The world is in chaos and it only takes a few minutes in front of the television tuned to any news broadcast to reinforce this belief. ISIS is swarming across Iraq and threatens peace around our planet. Israel and Palestine is at war while Afghanistan is now being slowly overtaken by the Muslim extremist, the Taliban. Our economy is slowly clawing itself out of the depths of financial despair while the affordable care act threatens our own world class medical industry. Add to this the apparent fact that Washington is in grid lock and had become very ineffective. With all this negative news it is no wonder that we have a tendency to feel despair when we think of the future of our great nation. Breathe a sigh of relief. Even with the dire straights of the world we do have a bright future and our own community is living proof of this.
Recently I woke up to the blare of my television that was left on as I dozed off to sleep. I rubbed my eyes to see a good looking young couple being interviewed on Fox and Friends. When the words “Harvard” and “Cake in a Can” came across the television I realized that this interview hit home. John McCallum, wearing his signature bow tie, and his colleague were displaying their invention that won praise and prize at Harvard. This invention, Cake in a Can, will revolutionize the ability to prepare cupcakes and cakes in a way that will make the activity both fun and labor saving.
The same week that John was on national television, Jenny Burnham was highlighted in the New Star for her new position at the Biedenhorn Museum. A very good compliment for a young Tech graduate from Farmerville that will be supporting a premier museum in North Louisiana.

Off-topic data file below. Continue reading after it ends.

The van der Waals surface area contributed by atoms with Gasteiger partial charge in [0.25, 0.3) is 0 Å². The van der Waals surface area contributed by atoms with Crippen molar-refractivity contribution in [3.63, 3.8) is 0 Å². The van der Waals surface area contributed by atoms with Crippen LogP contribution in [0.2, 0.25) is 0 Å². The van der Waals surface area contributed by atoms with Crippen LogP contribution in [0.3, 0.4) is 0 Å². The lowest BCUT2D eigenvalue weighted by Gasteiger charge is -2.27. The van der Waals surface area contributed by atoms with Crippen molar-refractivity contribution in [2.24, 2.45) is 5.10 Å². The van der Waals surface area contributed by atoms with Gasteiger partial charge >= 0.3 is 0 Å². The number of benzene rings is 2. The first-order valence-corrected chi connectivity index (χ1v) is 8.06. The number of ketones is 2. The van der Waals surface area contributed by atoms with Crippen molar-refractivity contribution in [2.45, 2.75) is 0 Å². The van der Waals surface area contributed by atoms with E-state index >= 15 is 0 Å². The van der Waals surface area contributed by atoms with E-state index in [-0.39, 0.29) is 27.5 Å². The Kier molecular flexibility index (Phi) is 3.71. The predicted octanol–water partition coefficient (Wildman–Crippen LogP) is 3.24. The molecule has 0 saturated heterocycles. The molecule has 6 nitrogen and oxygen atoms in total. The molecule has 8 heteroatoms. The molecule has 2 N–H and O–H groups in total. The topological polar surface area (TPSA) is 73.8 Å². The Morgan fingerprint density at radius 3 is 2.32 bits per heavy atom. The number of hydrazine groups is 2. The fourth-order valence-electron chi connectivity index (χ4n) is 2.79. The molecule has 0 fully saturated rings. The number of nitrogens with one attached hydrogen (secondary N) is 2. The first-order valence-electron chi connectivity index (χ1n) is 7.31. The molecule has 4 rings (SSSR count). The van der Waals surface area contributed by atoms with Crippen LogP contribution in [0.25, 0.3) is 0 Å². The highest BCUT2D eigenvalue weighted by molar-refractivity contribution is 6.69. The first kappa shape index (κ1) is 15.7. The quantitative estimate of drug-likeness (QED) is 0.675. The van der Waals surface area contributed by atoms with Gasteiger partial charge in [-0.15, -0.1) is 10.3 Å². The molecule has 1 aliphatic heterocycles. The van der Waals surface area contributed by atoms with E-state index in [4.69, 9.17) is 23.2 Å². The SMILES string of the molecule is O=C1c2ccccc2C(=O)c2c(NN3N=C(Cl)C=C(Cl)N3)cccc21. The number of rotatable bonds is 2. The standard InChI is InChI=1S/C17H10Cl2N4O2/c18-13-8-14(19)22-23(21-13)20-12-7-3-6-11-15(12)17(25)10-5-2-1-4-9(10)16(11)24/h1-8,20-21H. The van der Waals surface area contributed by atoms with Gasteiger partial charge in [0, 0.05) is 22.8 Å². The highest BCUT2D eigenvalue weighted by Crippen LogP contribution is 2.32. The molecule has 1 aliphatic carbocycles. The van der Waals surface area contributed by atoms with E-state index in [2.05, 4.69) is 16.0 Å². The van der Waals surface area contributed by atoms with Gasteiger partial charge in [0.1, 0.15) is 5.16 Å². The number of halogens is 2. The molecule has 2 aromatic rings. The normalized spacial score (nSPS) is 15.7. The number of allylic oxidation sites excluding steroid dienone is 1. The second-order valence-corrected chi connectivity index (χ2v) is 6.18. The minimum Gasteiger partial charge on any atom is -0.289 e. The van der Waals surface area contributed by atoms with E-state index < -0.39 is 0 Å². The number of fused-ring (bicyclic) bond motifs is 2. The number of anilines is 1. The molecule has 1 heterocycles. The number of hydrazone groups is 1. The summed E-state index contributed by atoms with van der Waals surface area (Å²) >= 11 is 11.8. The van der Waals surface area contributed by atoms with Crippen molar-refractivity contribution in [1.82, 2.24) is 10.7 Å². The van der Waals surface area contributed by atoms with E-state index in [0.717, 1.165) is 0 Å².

As John and Jenny were being identified for their accomplishments, the Louisiana Watermelon Festival had just completed. This festival has come far since its’ beginning fifty-one years earlier and this appeared to be one of the best. While festivals appear and then either languish or disappear, the Watermelon Festival continues to grow and is a premier festival in our great and sovereign state. Credit for this success lies with the youth of our community by virtue of the JCs. They are the drivers that built and maintains the local event.
We are in a much better position than we sometime think. Take a look at our young men and women that have inherited the world that many of us helped to build. While they are taking over the greatest country in the history of the world they are also inheriting some pretty bad restrictions that their parents never had to face with the magnitude that they will have to face in the future.
Government restrictions and regulations will make it much more difficult to continue the growth of a nation in a precipitous rate that previous generations had to face. The inability to easily gain funds for new businesses will weigh hard on the young entrepreneur that has a bright idea. The environmental constraints will far outweigh the benefits and industries and the country will suffer. It is amazing that an intellectual bureaucrat with little or no practical experience is empowered to write parts of a bill that has major impacts on a congressional law that will affect millions of people when the bill is passed. Unfortunately this over extension of government intervention is the real reason to feel pessimism.
Are regulations and restrictions required and does America benefit from them. You bet they are; but only when tempered with common sense and a clear understanding of the negative effects that over regulating can lead to. In the 1950s it was common practice to put salt water from producing oil wells into the streams of the Deep South. Regulations were required to control this activity that was poisoning much of our natural beauty and timber land. Regulations have expanded to a point that due to environmental concerns we can now not bring oil into our country from Canada and transport it to refineries in Houston. The pendulum has swung too far and in this case if the Keystone Pipeline is not built to Houston, it will be built to a port in Canada and shipped to refineries in Europe and Asia and we will be deprived of a cheap source of oil. Just an example of over regulation.

  1. Yes, even in in fact, especially in these stressful times.
    And no, I’m not talking about the stereotypical ropes course or
    fall backwards into a teammate’s arms trust building exercise.

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